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Seoul World Cup Stadium

The stadium

Name: Seoul World Cup Stadium
Address: 515, Seongsan-dong, Mapo-gu, Seoul, Korea Republic
Opened: 2001
Last renovation: –
Max. standing fans: –
No. of seats: 65,990
Seats in boxes: 816
Total capacity: 66 806
Covered: 90%
Home teams: Korea Republic national teams, Seoul FC, Korea Republic clubs playing in international competitions
Website: www.sportsvenue-technology.com/projects/seoul

Seoul – a money-making marvel

Would you like to get married in the wedding hall and then celebrate next door with up to 1,500 guests? Maybe you would like to relax in the huge 3.825 m2 wellness area, taking a dip in the pool or simply enjoying the sauna? You would like to catch a movie? No problem – there is a ten-screen cinema complex. You need to do some last-minute shopping for food, toys, furniture or even household goods? You will find virtually everything you need in a 62,000-m2 shopping mall. Perhaps you would prefer to play golf or work out in the gigantic, state-of-the-art fitness centre? Or maybe you are just craving a creamy cappuccino or a delicious pizza?
In the Korean capital, you can find all of this – and more – under one roof at the Seoul World Cup Stadium.

More than 100,000 visitors
This stadium is an architectural and logistical gem. Built in the space of only 38 months for the FIFA Confederations Cup in 2001 and the FIFA World Cup TM the year after at a cost of USD 166 million, it caters for visitors’ every whim. The total surface area of 216, 712 m2 ensures that the stadium meets the needs of hundreds of thousands of visitors each year.
During the 2002 World Cup, the Seoul World Cup Stadium was still a football-only stadium, the biggest of its kind in the whole of Asia. After the event, a museum was built deep in the bowels of this seven-storey structure to pay special homage, above all, to the successful Korean team that claimed a stunning fourth-place finish in the tournament.
Today, the Seoul World Cup Stadium is the only one of the ten World Cup stadiums in the Republic of Korea that is returning a profit. Every day, tens of thousands of people flock to the stadium that played host Senegal’s 1-0 victory over France in the World Cup’s opening match on 31 May 2002 to spend millions of won in shops covering a surface area of 53,000 m2.
More than 100,000 people pay the 1,000 won entrance fee (around 1 euro) each year to visit “Asia’s most beautiful football stadium” – according to the builders and owners, at least – to enter the team’s dressing rooms, to watch video presentations, to sit on one of the 816 VIP seats or 56 executive boxes and to step onto the pristine pitch that is covered by a plastic sheet for three months of the year to protect it from freezing temperatures. The visitors, many of whom come from overseas, are never anything but impressed by this colossal money-making machine, which boasts 6,380 tones of steel, a teflon-coated glass roof coasting USD 35 million, 230 m2 of scoreboards, 220 loudspeakers, 2,000-lux floodlights, 104 CCTV cameras, 100 entry and exit points, 46 toilets and its own clinic. A fountain that shoots water a record-breaking 202 metres into the air was even built in the nearby Han River to pay homage to this monumental construction.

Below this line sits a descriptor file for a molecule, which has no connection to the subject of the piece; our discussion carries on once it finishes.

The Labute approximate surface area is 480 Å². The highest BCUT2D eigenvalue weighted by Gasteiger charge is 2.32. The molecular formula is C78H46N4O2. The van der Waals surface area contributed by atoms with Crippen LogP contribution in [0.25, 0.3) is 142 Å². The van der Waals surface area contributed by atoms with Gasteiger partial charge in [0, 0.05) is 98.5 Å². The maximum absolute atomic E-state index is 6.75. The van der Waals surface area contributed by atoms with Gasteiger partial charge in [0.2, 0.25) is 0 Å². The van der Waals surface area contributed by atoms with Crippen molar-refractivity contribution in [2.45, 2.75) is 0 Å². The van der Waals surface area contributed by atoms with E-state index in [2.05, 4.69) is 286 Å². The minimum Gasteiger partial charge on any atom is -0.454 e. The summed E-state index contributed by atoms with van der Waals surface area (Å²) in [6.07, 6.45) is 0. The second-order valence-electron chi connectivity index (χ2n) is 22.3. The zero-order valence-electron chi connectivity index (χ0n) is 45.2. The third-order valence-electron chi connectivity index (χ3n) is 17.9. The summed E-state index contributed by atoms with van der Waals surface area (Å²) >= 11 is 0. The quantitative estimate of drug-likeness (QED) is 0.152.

Giant Sailing ship
The Seoul World Cup Stadium has become a favored meeting place for all sorts of people. Some go shopping, others come for entertainment, and there are even those who enter into holy matrimony at the stadium. Maybe some people have even caught their first glimpse of their future spouse in one of the stadium’s many restaurants and cafes. It is often said that football brings people together and has no boundaries. This stadium – the ingenious brainchild of Korean architects and engineers who designed it to resemble a giant sailing ship – certainly bears out that claim.
Ste stadium is virtually always full to capacity (66,806) whenever Korea Republic play home matches here, even though they are not currently flying nearly as high as they did in the World Cup five years ago. The stadium is also the venue for Korea national football teams at various other levels as well as Korean club teams, particularly when they are in continental competitions, and of course Seoul FC.
They may not be sweeping all before them on the pitch at the moment, but Seoul FC are still the best-supported club in Korea. The club’s average crowd for matches at the Seoul World Cup Stadium is 20,000 – more than twice the figure for other clubs in Korea.
Many stay on the stadium’s premises long after the final whistle, whether to have a bite to eat, do some shopping, go swimming or catch a movie. Nobody has yet decided to get married at the Seoul World Cup Stadium immediately after a match – but it would be possible.